Why? New businesses, particularly those that are powered by emerging technologies, often take longer to build and scale but offer potential rewards later.
What CFOs can do:
- Collaborate with other business leaders to define their own “businesses of the future”, even if the existing business is not under imminent pressure.
- Define the economic profile and relevant success metrics for new businesses.
- Rotate and prioritize capital allocation to support the growth of new businesses to avoid having to compete with the core business.
- Support the capability to drive experimentation in the New.
Be transparent about synergies
As companies pursue new growth opportunities, they should be proactive about seeking synergies across the core and new businesses—in terms of products, channels, customers, operational efficiencies, and talent.
What CFOs can do:
- Bundle/repurpose relevant assets to create oxygen for growth.
- Create management incentives so that the business unit leads leverage new digital capabilities and create management accounting incentives to bring innovation back into the core.
- Encourage a transition of finance talent with the right skills from the old parts to new parts of the business.
- Develop a compelling story for the investor community that boosts confidence in the company’s ability to realize synergies between existing and new businesses.
Grow through ecosystem partnerships
Leveraging partnerships across ecosystems within and beyond industry boundaries can enable a company to exploit and scale new, often riskier opportunities much faster than they would be able to otherwise.
What CFOs can do:
- Develop a commercial ecosystem strategy to identify and seize new opportunities or ideas.
- Set up a financial mechanism to lock in innovation from the ecosystem.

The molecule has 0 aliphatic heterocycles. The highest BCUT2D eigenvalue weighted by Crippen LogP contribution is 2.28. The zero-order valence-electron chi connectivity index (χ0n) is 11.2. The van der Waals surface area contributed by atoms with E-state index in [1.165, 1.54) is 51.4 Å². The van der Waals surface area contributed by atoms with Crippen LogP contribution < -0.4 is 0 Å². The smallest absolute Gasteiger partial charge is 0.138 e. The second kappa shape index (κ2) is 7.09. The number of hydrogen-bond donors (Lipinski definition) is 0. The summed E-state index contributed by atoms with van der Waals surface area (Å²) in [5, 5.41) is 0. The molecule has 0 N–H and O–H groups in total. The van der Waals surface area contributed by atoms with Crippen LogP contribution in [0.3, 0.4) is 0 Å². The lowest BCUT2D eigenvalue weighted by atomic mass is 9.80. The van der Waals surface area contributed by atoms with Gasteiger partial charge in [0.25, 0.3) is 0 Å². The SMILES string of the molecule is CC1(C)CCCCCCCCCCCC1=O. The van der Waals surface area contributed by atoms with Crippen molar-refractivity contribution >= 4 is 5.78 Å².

- Adopt a new investor or “outside in” mind-set.
- Know when to walk away from partnerships that limit growth potential to find more strategic, or more profitable, opportunities.
Learning to pivot wisely
In today’s world, stability in business is not the end game. Opportunity comes from learning to pivot wisely. That pivot will be different for each company, while success relies on the same factors: the willingness of business leaders, especially CFOs, to commit to new businesses, be transparent about synergies and collaborate. Companies that follow the traditional finance route will be hard pressed to get to the New—but by making a Wise Pivot, they can seize the opportunity to lead in the New.
About the research
We leveraged our diagnostic model to evaluate the investment and financial activities of companies undertaking a Wise Pivot. The model assesses the pivot intensity of companies over a five-year period, using two measures:
- Investment capacity: a function of three factors, including liquidity, cash replenishment capability and access to financing that are combined to determine an index score.
- Investment velocity: is a combination of the direction (the shift of investment into future business) and rate of investment (how quickly investments are allocated in comparison to competitors).